Paul Schnabel has been taking the nation’s temperature and it looks as if the Netherlands is beginning to feel poorly.
When all was well, the average Dutch person did not worry too much about his/her income. The credit crisis and the recession did little to change this. Until now.
A large majority of people is still happy with their financial situation but is not expecting it to improve any time soon. The country’s economy has become a matter for concern, however. At the start of 2011, 80% of people thought the Dutch economy would be able to weather the storm but barely a year later that figure has dropped to 35%. Only the first few months of 2009, when people were still reeling from the aftershocks of the credit crisis, showed a similarly low percentage.
In the space of one year the number of people who feel they have little control over their futures has shot up by more than half, to 30%. At the same time, the number of people who claim to be happy with their lives, or even extremely happy, remains as high as ever, even compared to other EU countries. Surprisingly enough, the number of happy people has increased this year but both in the Netherlands and Denmark – the happiest country of them all – the belief that society is heading in the right direction has nosedived sharply.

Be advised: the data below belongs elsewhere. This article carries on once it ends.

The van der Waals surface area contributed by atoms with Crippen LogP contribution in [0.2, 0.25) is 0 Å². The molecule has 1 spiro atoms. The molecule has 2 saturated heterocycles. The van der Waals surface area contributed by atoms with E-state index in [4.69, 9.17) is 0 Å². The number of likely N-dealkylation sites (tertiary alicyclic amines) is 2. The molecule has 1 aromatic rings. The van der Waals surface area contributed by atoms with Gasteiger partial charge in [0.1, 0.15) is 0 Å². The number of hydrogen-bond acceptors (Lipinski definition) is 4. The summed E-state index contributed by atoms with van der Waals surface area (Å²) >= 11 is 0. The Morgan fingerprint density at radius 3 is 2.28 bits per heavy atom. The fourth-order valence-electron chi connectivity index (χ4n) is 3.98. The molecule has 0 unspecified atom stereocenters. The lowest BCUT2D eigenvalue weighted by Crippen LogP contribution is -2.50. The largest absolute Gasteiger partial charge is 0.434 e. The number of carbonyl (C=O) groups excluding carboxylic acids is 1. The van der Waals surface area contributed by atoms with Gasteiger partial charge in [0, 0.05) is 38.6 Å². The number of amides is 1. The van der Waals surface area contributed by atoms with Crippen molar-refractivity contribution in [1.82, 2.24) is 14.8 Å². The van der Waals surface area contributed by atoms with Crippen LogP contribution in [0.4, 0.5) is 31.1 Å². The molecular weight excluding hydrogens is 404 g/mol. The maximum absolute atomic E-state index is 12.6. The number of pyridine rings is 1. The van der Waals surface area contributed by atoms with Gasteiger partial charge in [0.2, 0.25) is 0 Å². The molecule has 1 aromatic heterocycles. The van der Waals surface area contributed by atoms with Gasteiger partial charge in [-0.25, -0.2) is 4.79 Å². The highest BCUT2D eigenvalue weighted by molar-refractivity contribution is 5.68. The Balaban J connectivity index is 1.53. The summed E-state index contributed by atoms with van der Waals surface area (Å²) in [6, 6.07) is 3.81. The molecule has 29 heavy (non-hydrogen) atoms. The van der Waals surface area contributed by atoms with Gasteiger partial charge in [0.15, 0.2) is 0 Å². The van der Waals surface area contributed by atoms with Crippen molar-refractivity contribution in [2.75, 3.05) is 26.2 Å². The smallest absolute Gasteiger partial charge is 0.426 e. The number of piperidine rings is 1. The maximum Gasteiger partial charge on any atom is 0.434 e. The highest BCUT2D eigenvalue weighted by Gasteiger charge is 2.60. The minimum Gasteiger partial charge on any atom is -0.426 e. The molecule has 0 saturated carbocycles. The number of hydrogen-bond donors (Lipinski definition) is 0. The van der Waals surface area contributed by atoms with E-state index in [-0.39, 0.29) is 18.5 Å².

In Spain, most people rated developments in their society positively. But that was in 2007 and now hardly anyone does. A year ago, 60% of Spaniards feared for their jobs – and rightly so. The Dutch percentage at the time did not exceed 6% and that was pretty much on the ball too.
I wonder if it still is. Steady employment is a thing of the past and it is hitting newcomers to the labour market hard. There are no mortgages for those on short time contracts. Renting is an option but the social housing waiting lists in the Randstad are very long and it can take up to seven years or more before a suitable home becomes available.
Insecurity about the future leads to pessimism. Over two thirds of people agreed with the statement ‘For most people in the Netherlands life will get worse rather than better’ compared to half the year before. Two years ago, 43% of people thought we’d seen off the crisis, now it’s only 18%. An increasing number of people feel that the fate of the Netherlands is determined by forces beyond its control.
There is still support for the euro although almost half of the population now thinks replacing the guilder with a single currency was a bad idea. Political preferences are extremely varied when it comes to the euro. Most PVV voters long for the return of the guilder back while D66 and GroenLinks supporters most definitely don’t.
The same discrepancy is echoed in people’s attitude towards the Dutch membership of the European Union. It has to be noted that interest in what happens at a European level is very limited across the board. Local and national politics are more popular but most appealing of all are natural disasters and their effects on people. We don’t know if the present recession is being regarded as a natural disaster yet. But whether it is or not, there’s precious little we can do about either.
Paul Schnabel is head of the government social policy unit SCP